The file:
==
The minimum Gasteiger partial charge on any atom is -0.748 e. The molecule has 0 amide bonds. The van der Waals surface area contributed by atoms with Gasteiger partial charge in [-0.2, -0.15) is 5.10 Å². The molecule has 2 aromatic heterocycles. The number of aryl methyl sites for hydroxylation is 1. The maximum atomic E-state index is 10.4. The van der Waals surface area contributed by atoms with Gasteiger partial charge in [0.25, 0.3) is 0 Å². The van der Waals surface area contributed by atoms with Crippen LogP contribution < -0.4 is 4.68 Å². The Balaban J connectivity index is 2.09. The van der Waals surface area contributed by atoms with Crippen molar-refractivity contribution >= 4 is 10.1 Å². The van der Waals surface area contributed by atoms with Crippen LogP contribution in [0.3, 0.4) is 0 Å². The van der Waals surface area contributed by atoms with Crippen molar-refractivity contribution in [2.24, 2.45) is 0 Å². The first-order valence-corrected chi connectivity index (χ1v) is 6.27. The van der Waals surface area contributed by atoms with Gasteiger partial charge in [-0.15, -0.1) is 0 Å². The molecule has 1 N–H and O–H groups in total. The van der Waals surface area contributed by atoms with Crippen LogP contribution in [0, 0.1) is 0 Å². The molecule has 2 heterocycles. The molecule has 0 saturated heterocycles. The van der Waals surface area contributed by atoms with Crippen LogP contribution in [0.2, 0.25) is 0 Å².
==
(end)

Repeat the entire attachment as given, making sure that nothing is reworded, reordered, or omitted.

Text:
The minimum Gasteiger partial charge on any atom is -0.748 e. The molecule has 0 amide bonds. The van der Waals surface area contributed by atoms with Gasteiger partial charge in [-0.2, -0.15) is 5.10 Å². The molecule has 2 aromatic heterocycles. The number of aryl methyl sites for hydroxylation is 1. The maximum atomic E-state index is 10.4. The van der Waals surface area contributed by atoms with Gasteiger partial charge in [0.25, 0.3) is 0 Å². The van der Waals surface area contributed by atoms with Crippen LogP contribution < -0.4 is 4.68 Å². The Balaban J connectivity index is 2.09. The van der Waals surface area contributed by atoms with Crippen molar-refractivity contribution >= 4 is 10.1 Å². The van der Waals surface area contributed by atoms with Crippen LogP contribution in [0.3, 0.4) is 0 Å². The van der Waals surface area contributed by atoms with Crippen molar-refractivity contribution in [2.24, 2.45) is 0 Å². The first-order valence-corrected chi connectivity index (χ1v) is 6.27. The van der Waals surface area contributed by atoms with Gasteiger partial charge in [-0.15, -0.1) is 0 Å². The molecule has 1 N–H and O–H groups in total. The van der Waals surface area contributed by atoms with Crippen LogP contribution in [0, 0.1) is 0 Å². The molecule has 2 heterocycles. The molecule has 0 saturated heterocycles. The van der Waals surface area contributed by atoms with Crippen LogP contribution in [0.2, 0.25) is 0 Å².